If you’re considering buying property on the Big Island—or anywhere in Hawaii for that matter—the first thing you’ll need to do it to familiarize yourself with our unique market. In addition to monitoring market conditions, you’ll also need to understand some of the terminology, types of ownership, and other regulations surrounding land rights in Hawaii. To stay up to date on what’s happening in the market, be sure to check out our quarterly update. As for the rest, this post will help you understand the unique real estate issues you need to know before making a purchase.
Fee simple ownership is likely the most familiar type of ownership to buyers searching for residential real estate. Fee simple simply means that the buyer is given the title to the land which includes any and all improvements to the land from the time of purchase on. In this scenario, the owner has full rights to build on the land, lease it, or sell it as he/she wishes.
A leasehold agreement entitles the Fee Simple owner (Lessor) to rent the land to the Lessee while maintaining full ownership rights. In this type of agreement, any changes or improvements to the land (including structures built on the land) are owned by the Lessor. Something else to note is that if the Lessor decides to sell the land while the Lessee is still residing there, the Lessee will have to evacuate at the close of the lease agreement.
Septic Tanks & Cesspools
Many Hawaiian homes that aren’t connected to a government sewage come equipped with a cesspool, a septic tank, or some combination of the two. The main purpose of both is to store wastewater from the home, but septic tanks are generally more efficient as they have a bacterial environment that helps biodegrade waste faster. Read more about key differences here.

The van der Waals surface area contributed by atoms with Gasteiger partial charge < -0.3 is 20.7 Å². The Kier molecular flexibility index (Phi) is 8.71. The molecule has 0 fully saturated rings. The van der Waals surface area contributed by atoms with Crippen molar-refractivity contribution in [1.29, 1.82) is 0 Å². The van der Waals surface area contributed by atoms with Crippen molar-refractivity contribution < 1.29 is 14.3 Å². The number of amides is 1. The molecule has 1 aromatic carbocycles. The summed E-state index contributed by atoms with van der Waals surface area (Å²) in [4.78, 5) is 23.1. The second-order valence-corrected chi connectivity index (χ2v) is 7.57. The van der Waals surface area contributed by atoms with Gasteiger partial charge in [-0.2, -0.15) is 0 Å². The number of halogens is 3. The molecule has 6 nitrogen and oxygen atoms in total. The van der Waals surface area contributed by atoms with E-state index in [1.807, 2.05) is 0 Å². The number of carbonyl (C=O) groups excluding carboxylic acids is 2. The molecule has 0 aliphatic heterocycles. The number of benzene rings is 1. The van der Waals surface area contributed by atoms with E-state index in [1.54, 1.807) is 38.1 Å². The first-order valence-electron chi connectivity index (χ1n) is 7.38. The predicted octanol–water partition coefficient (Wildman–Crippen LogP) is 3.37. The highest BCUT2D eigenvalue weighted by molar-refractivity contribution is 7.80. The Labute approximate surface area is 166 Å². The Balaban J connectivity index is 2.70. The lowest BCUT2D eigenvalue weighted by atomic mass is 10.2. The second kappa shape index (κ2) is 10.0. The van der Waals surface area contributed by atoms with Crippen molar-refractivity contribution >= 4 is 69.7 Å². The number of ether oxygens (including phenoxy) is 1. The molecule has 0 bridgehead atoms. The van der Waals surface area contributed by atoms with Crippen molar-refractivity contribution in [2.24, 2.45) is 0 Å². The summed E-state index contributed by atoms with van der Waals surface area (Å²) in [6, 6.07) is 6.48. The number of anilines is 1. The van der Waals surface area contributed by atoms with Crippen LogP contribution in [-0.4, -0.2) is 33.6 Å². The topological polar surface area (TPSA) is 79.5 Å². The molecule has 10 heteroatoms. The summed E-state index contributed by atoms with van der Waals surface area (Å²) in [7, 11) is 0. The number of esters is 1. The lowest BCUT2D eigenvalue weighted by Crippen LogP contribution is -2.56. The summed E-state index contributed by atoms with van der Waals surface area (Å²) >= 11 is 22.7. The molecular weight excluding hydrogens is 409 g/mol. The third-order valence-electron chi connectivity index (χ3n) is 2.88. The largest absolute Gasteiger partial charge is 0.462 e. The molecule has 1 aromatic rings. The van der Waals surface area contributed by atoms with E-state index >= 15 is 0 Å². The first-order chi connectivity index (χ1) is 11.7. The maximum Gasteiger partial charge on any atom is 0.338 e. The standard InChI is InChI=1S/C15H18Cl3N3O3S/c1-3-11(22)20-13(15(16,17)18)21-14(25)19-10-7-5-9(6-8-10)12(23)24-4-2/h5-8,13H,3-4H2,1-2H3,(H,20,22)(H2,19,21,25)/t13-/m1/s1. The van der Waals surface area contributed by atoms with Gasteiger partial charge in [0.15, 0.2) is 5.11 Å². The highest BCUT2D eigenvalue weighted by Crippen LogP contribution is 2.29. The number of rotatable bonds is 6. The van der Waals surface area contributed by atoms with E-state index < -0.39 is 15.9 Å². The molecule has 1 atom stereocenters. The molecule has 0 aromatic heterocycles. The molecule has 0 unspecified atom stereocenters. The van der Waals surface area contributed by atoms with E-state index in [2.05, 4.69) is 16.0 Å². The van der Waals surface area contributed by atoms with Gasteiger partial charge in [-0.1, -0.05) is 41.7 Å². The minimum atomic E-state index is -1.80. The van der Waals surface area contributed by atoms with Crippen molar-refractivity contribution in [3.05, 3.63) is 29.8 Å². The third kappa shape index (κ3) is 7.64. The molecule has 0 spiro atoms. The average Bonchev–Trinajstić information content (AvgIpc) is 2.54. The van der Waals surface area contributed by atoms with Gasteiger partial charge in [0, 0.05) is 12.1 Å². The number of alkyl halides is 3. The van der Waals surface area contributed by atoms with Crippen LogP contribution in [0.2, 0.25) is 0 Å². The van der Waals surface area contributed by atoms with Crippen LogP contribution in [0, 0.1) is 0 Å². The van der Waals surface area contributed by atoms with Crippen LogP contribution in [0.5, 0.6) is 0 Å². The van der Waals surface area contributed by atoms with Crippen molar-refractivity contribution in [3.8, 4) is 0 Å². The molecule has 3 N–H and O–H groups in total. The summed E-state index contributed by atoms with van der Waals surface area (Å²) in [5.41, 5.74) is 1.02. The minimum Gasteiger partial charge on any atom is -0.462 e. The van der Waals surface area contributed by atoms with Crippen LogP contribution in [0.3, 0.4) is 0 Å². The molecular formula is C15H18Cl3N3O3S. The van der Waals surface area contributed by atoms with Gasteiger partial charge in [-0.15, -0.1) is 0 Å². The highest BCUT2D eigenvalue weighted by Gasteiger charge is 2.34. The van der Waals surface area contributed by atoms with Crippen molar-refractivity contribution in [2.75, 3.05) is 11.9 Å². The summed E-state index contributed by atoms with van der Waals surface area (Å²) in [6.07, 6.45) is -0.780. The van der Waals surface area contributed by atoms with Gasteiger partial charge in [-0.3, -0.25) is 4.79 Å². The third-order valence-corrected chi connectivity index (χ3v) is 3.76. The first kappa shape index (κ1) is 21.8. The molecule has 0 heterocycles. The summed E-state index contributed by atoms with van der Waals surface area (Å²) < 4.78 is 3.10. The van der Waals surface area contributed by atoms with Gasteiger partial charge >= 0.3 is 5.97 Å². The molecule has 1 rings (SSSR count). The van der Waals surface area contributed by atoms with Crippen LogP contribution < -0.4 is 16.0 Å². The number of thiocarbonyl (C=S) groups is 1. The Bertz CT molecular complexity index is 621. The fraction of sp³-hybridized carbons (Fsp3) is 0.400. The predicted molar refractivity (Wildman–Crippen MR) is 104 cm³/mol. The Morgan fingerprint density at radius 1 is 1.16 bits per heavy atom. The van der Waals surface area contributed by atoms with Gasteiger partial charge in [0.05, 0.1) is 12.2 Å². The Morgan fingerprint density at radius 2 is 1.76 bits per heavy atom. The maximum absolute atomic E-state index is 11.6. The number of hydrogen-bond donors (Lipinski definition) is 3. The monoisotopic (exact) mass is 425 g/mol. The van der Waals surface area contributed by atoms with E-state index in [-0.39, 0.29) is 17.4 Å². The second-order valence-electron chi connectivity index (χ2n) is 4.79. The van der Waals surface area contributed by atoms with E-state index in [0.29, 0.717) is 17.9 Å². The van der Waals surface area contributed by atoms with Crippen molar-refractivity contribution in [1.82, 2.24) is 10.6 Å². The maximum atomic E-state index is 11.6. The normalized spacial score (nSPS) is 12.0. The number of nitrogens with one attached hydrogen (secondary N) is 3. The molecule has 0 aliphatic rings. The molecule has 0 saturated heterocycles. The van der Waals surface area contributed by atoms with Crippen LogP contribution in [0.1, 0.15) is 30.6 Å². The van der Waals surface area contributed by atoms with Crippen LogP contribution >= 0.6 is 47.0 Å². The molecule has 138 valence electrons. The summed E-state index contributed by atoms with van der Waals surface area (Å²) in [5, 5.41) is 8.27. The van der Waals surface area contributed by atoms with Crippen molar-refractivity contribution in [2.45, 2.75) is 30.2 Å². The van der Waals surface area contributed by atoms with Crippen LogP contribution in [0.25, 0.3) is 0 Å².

Hawaiian Home Lands
Certain tracts of land on the Big Island have been set aside exclusively for use by people of Hawaiian descent. These pieces of land may not be sold to anybody who is not of Hawaiian descent and there are even regulations about the percentage of Hawaiian ancestry one must have in order to reside on these lands.
Condominium Property Regime (CPR)
CPR properties are parcels of land where the owner has acquired the proper permits to divvy up a piece of land into units that can be developed and sold as separate pieces. Each until typically has its own exclusive area which includes the home and the land it sits on, yet there is often a shared element that connects them. A CPR with two units, for example, may include two homes that share a driveway.
You’ll see this term come up a lot as you search for houses on the Big Island. A lanai is a patio, balcony, or porch—the best ones will always feature a private area from which you and your family can relax and enjoy views of the ocean!
Leeward is simply a term for the western side of the island. This encompasses Kona and the drier side of the island. Here, the winds fight against the wetter, temperate trade winds.
The windward side of the island is the Hilo side, where a wetter climate keeps the area covered inconsistent rainfall.
Makai means toward the ocean.
Mauka means towards the mountains or inland.
These are some of the terms buyers should be familiar with while searching for real estate on the Big Island. If you come across terms you are unfamiliar with or would like to clarify, please feel free to contact us here. We’re happy to help answer some of your questions.
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